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This question already has an answer here:

I have the following code

String[] args = {"a", "b", "c"};
method(args);


private void method(String[] args){
    return args;
}

Why can I not do the following without errors?

method({"a", "b", "c"});

This code is example just to prove the point, not the actual methods I am using. I would like to do the second method instead to clean up my code, and avoid declaring a dozen different arrays when I only use them once to pass to my method.

The heart of the question is what is the most efficient way to pass an array of strings as a method paramter.

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marked as duplicate by Matt Ball, NINCOMPOOP, RAS, Uwe Plonus, AlexVogel Jul 30 '13 at 8:32

This question has been asked before and already has an answer. If those answers do not fully address your question, please ask a new question.

1  
    
Edited question, and redefined goal of answer to be more specifcly about most efficient way to pass array as parameters, provided links do not discuss varargs, therefor question should no longer be considered duplicate. – Dan Ciborowski - MSFT Jul 30 '13 at 8:01
    
Incidentally, your edited question still doesn't mention varargs. – Matt Ball Jul 30 '13 at 14:40
    
Solution does... I had never heard of them until answer. – Dan Ciborowski - MSFT Jul 30 '13 at 14:48
    
I think you should ask a new question. You're asking exactly the same as the duplicate, and the added last sentence IMO doesn't change that at all. – Uli Köhler Mar 2 '14 at 23:22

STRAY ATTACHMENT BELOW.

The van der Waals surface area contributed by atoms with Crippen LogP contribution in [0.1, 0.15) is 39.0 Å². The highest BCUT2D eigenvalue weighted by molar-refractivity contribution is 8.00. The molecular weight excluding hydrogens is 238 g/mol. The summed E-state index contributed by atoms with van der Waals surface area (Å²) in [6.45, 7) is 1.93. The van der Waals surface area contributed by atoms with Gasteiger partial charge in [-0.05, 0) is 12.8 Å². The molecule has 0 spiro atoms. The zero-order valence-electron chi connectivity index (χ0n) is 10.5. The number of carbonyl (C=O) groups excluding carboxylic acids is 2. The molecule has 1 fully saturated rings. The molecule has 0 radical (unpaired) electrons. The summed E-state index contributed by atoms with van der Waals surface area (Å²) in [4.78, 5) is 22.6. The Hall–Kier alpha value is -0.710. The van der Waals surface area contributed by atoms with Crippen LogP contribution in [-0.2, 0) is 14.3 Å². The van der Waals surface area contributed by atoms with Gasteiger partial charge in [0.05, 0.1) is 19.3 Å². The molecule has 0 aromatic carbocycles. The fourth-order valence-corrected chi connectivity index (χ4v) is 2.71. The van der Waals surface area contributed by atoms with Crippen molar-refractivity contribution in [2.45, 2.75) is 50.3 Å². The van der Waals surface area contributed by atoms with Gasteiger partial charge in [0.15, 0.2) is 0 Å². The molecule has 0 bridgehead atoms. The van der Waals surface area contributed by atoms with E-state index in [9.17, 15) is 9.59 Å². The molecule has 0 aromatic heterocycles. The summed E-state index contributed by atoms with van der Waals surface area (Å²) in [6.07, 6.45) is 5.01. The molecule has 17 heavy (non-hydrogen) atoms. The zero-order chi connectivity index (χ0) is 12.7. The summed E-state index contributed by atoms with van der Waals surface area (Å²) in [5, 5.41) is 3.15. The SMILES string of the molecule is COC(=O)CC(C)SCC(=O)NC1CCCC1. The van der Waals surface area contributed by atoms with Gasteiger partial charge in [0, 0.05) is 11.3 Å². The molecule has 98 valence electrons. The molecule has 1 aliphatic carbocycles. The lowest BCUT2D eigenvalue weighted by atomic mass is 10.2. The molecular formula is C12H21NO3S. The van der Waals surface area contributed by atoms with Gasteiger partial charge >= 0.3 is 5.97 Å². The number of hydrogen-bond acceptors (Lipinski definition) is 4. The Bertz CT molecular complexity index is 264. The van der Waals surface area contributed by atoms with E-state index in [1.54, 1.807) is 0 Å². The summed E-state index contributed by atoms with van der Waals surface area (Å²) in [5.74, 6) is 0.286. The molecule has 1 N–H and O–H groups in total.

up vote 6 down vote accepted

I suspect you want to use varargs. You don't even need to create an array to sent variable length arguments.

String[] strings = method("a", "b", "c");

private String[] method(String... args){
    return args;
}

or

String[] strings = array("a", "b", "c");

private <T> T[] array(T... args){
    return args;
}

or if you want to condense futher

String[] strings = array("a, b, c");

private String[] array(String args){
    return args.split(", ?");
}
share|improve this answer
    
Are there 3 "." after String because I had 3 Strings? – Dan Ciborowski - MSFT Jul 30 '13 at 7:36
1  
And must a varargs parameter be the last parameter of a method? This is curiosity since not covered in original question. – Dan Ciborowski - MSFT Jul 30 '13 at 7:40
1  
No, the number of periods has nothing to do with the number of Strings. It's the syntax for varargs. And yes, the varargs parameter needs to be last. – Kayaman Jul 30 '13 at 7:45
    
@djc391 No, there's not three dots because there are three strings. You can pass any number of strings. See Varargs. – Jesper Jul 30 '13 at 7:45
1  
@djc391 Java 5.0 in 2004. – Peter Lawrey Jul 30 '13 at 7:53

try

method(new String[]{ "a", "b", "c"});

that way the system knows it is a new string-array.

java is not like php ;)

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If you use:

method({ "a", "b", "c"});

then java has no idea whether you want an array of String or of Object. You can explicitly tell java what kind of array it is like this:

method( new String[] { "a", "b", "c"});

That way java can tell that you mean an array of String.

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You do not need a named reference to the array. You can initialize and pass an anonymous array like this:

method (new String[]{"a", "b"});
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